One application details how audio surveillance can help to detect that a child is "mischief" at home by first using speech patterns and pitch to identify the presence of a child, it said in an application. A device could then try to sense movement while listening to whispers or silence, and even program a smart speaker "to give a verbal warning".
A separate application for personalizing content for individuals, considering their privacy, found that voices could be used to tune a speaker's mood based on the "volume of the user's voice, the detected respiratory rate, crying, and so on" and the user's voice medical condition due to the detected coughing, sneezing, etc. to determine.
The same application describes how a device might work "Detect a T-shirt on the bottom of the user's wardrobe with Will Smith's face and combine it with a browsing history looking for Mr. Smith" for a movie recommendation that shows, "You seem to like Will Smith. His new movie is set in a theater near you. "
Technology companies are applying for a dizzying number of patents every year, many of which are never used and years are even possible. Still, Jamie Court, the president of Consumer Watchdog, a nonprofit advocacy group in Santa Monica, California, said, "A study on some of the patent applications in December said," When you read parts of the applications, it's really clear that this is spyware and a surveillance system that offers advertisers. "
The companies, Mr. Court added, "will basically find out how our domestic life is qualitative."
Google cited Consumer Watchdog's claims as "unfounded" and said, "Prospective product announcements should not necessarily be inferred from our patent applications."
A recent Gallup poll found that 22 percent of Americans used echo devices such as Google Home or Amazon. The proliferation of smart speakers means that gadgets, some of which contain up to eight microphones and a camera, are placed in kitchens and bedrooms, answering questions, controlling devices, and making phone calls. Apple has recently launched its own version called HomePod
But many consumers are becoming increasingly nervous that tech companies are eavesdropping on them to deliver targeted advertising no matter how often they deny it. The recent revelations that a British political data company, Cambridge Analytica, has misappropriated the information of 50 million Facebook users have only increased public awareness of the collection and use of personal information.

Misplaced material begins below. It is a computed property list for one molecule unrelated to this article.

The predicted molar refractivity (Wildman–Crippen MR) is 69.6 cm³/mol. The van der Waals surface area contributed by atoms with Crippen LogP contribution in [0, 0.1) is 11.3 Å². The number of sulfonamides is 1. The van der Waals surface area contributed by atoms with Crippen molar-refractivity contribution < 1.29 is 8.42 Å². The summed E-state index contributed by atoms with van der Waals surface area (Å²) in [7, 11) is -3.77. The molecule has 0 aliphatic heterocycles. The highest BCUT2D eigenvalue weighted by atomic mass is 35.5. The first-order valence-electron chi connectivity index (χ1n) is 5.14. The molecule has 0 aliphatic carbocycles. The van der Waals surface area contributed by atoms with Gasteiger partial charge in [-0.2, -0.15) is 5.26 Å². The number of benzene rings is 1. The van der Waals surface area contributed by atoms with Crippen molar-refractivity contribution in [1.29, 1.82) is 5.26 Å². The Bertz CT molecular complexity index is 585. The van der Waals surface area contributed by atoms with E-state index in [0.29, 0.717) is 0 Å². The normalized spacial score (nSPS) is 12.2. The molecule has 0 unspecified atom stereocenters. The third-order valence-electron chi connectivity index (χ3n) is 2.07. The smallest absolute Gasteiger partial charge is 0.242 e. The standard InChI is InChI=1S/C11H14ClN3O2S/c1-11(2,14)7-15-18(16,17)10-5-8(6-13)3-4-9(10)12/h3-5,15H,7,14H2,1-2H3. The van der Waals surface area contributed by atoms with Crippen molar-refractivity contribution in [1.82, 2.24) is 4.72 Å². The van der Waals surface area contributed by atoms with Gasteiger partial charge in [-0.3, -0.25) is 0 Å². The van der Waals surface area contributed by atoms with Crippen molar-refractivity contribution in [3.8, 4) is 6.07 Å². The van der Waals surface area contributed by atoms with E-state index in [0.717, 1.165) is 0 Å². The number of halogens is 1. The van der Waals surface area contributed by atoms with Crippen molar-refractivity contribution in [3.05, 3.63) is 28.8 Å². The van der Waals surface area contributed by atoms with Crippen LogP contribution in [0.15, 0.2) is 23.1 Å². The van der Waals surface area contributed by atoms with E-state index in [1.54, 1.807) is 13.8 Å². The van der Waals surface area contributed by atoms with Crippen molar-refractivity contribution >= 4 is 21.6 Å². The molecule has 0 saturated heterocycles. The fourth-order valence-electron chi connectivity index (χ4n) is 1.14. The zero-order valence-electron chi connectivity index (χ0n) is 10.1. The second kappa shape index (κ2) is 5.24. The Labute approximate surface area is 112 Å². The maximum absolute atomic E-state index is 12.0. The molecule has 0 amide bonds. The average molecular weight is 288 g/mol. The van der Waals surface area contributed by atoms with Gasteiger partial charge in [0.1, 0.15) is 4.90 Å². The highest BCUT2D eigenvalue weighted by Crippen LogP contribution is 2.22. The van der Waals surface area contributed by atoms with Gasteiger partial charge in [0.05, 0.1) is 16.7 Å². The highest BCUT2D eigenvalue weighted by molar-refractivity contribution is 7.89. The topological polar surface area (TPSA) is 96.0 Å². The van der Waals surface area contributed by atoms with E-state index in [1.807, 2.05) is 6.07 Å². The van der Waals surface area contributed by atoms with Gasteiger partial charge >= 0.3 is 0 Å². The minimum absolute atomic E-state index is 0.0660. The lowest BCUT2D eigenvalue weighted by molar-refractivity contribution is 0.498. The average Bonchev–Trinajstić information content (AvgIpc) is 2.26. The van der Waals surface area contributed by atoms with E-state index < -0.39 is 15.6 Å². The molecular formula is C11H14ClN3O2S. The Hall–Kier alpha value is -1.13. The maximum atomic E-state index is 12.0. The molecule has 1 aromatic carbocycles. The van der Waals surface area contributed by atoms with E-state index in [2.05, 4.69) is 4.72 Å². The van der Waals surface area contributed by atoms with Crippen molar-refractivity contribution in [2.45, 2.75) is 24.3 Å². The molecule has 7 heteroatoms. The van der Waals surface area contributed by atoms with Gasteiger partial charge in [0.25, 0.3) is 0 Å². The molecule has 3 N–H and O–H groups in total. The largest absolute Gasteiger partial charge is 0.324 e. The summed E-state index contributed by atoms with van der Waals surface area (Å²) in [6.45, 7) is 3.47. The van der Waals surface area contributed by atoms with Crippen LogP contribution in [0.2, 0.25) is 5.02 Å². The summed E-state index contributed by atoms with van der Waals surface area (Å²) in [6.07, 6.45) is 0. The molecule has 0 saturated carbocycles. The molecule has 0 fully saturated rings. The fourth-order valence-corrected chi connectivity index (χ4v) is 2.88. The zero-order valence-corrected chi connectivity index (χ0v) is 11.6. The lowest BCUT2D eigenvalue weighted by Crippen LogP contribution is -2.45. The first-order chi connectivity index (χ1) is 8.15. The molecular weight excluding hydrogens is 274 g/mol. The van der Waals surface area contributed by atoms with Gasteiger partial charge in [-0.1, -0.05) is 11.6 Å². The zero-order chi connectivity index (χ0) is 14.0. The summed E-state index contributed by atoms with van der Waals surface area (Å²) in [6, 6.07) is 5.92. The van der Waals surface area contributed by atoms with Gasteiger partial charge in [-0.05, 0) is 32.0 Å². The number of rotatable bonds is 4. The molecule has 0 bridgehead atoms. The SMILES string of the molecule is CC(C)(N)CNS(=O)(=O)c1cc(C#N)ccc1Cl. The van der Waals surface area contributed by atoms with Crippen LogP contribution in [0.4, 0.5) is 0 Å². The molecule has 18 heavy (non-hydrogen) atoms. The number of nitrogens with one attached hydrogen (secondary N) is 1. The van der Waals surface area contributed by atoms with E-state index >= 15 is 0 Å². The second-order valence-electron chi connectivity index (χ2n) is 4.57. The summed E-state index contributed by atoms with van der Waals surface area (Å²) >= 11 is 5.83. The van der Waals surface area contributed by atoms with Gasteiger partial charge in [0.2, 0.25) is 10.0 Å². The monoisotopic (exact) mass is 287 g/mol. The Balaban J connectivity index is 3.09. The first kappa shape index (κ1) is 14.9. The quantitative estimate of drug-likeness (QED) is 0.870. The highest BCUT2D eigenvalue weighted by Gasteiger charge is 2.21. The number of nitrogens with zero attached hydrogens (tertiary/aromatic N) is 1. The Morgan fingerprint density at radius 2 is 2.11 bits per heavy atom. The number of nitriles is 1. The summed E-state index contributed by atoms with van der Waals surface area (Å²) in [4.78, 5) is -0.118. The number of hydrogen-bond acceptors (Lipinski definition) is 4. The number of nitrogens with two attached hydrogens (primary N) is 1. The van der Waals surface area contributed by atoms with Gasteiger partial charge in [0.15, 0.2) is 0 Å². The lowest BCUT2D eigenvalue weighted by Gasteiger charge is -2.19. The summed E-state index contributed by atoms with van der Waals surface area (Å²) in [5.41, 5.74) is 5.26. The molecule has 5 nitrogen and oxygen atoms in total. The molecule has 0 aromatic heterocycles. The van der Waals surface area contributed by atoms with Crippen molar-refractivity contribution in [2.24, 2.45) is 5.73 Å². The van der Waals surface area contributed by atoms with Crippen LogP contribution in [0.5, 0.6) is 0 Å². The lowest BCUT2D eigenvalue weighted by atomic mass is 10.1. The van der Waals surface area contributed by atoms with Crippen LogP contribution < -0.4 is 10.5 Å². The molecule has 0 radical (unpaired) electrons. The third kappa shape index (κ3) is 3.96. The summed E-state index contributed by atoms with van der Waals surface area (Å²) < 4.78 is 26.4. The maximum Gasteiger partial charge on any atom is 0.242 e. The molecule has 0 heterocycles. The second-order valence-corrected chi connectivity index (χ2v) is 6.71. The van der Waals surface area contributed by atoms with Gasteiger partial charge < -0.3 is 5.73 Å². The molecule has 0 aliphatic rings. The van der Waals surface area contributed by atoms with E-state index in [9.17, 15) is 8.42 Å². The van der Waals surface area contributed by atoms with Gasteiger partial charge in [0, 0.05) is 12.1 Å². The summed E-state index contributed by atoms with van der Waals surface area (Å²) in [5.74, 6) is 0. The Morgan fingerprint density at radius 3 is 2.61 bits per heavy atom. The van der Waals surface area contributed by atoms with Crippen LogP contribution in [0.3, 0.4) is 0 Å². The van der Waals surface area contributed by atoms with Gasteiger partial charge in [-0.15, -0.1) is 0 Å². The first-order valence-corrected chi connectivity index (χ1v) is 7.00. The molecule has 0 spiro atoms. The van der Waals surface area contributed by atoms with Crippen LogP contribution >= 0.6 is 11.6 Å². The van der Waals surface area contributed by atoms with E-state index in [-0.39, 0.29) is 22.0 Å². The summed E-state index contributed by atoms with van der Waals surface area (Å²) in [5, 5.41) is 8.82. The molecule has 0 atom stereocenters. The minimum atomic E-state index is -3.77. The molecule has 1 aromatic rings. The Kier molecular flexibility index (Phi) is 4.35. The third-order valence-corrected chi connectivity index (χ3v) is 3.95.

Facebook had actually planned to unveil the new Internet-connected home products at a developer conference in May, according to Bloomberg News, which reports that the company has partially submerged this idea in response to its recent impact.
Both Amazon and Google have these devices with Alexa and Google Assistant stores voice recordings of users only after they have been deliberately triggered. Amazon Echo and its newer smart speakers with screens use lights to show when streaming audio to the cloud, and consumers can view and delete their recordings in the Alexa smartphone app or on the Amazon website (though they are warned online they could "degrade" their experience). Google Home also has a light that shows when it's taken, and users can also see and delete the audio online.
According to Amazon, voice recordings can help meet requests and improve their services. Google says the data helps to learn it over time (19659019) But the ecosystem around voice data is still evolving.
And some devices have already shown that they can hold more than users expect. Google was a little embarrassed last fall when a batch of Google Home Minis distributed at corporate events and journalists almost always recorded.
In a more rigorous example, detectives investigating a murder in a house in Arkansas in 2016 sought access to audio on an echoing device. Amazon resisted, but the footage was eventually shared with the defendant James Bates' permission. (One judge later dismissed Mr. Bates' murder charges on the basis of separate evidence.)
Kathleen Zellner, his lawyer, said in an interview that the echoed more than it should. Mr. Bates told her that it lit up regularly without being prompted, and recorded conversations that had nothing to do with Alexa commands, including talking about football in a separate room.
"It was just extremely sloppy" Activation took place, "said Ms. Zellner.
The Electronic Privacy Information Center has recommended more robust disclosure rules for devices with Internet connectivity, including an" algorithmic transparency requirement "that would help people understand How Their Data Was Used What Automated Decisions Were Made About It
Sam Lester, the Center's Consumer Protection Officer, said he believed the capabilities of new smart home appliances showed the need for US regulators to become stronger
"Many of these technological innovations can be very good for consumers," he said. "However, it is not the responsibility of consumers to protect themselves from these products, nor is it how they themselves are responsible for protecting themselves from the security risks b to protect food and drugs. That's why we founded a Food and Drug Administration years ago. "
Due to a processing error, an earlier version of this article misrepresented the role of Jeff Bezos in Amazon's Super Bowl ad trying to figure out what to do if Alexa lost her voice; he did not fill it.
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